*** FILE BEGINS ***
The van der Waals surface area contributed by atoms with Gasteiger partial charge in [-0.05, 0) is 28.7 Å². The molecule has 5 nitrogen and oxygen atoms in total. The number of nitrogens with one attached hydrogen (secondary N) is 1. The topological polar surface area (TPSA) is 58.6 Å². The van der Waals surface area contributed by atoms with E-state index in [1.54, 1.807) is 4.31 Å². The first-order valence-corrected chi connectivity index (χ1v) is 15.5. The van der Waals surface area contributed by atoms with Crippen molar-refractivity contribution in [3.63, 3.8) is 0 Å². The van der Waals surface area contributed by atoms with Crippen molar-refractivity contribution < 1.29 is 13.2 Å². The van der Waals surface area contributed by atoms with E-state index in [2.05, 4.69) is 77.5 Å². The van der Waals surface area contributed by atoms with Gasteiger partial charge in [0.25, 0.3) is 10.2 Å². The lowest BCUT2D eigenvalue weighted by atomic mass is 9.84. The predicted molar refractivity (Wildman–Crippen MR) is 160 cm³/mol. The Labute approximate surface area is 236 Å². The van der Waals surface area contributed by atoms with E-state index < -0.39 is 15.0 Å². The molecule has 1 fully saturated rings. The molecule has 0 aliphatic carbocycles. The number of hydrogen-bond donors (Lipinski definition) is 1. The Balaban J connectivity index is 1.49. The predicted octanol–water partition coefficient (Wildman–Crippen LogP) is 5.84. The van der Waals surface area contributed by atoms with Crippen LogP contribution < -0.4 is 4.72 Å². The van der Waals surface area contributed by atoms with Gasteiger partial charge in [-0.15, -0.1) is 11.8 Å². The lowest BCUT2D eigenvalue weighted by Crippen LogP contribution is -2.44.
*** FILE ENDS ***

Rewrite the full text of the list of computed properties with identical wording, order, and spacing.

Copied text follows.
The van der Waals surface area contributed by atoms with Gasteiger partial charge in [-0.05, 0) is 28.7 Å². The molecule has 5 nitrogen and oxygen atoms in total. The number of nitrogens with one attached hydrogen (secondary N) is 1. The topological polar surface area (TPSA) is 58.6 Å². The van der Waals surface area contributed by atoms with E-state index in [1.54, 1.807) is 4.31 Å². The first-order valence-corrected chi connectivity index (χ1v) is 15.5. The van der Waals surface area contributed by atoms with Crippen molar-refractivity contribution in [3.63, 3.8) is 0 Å². The van der Waals surface area contributed by atoms with Crippen molar-refractivity contribution < 1.29 is 13.2 Å². The van der Waals surface area contributed by atoms with E-state index in [2.05, 4.69) is 77.5 Å². The van der Waals surface area contributed by atoms with Gasteiger partial charge in [0.25, 0.3) is 10.2 Å². The lowest BCUT2D eigenvalue weighted by atomic mass is 9.84. The predicted molar refractivity (Wildman–Crippen MR) is 160 cm³/mol. The Labute approximate surface area is 236 Å². The van der Waals surface area contributed by atoms with E-state index < -0.39 is 15.0 Å². The molecule has 1 fully saturated rings. The molecule has 0 aliphatic carbocycles. The number of hydrogen-bond donors (Lipinski definition) is 1. The Balaban J connectivity index is 1.49. The predicted octanol–water partition coefficient (Wildman–Crippen LogP) is 5.84. The van der Waals surface area contributed by atoms with Crippen LogP contribution < -0.4 is 4.72 Å². The van der Waals surface area contributed by atoms with Gasteiger partial charge in [-0.15, -0.1) is 11.8 Å². The lowest BCUT2D eigenvalue weighted by Crippen LogP contribution is -2.44.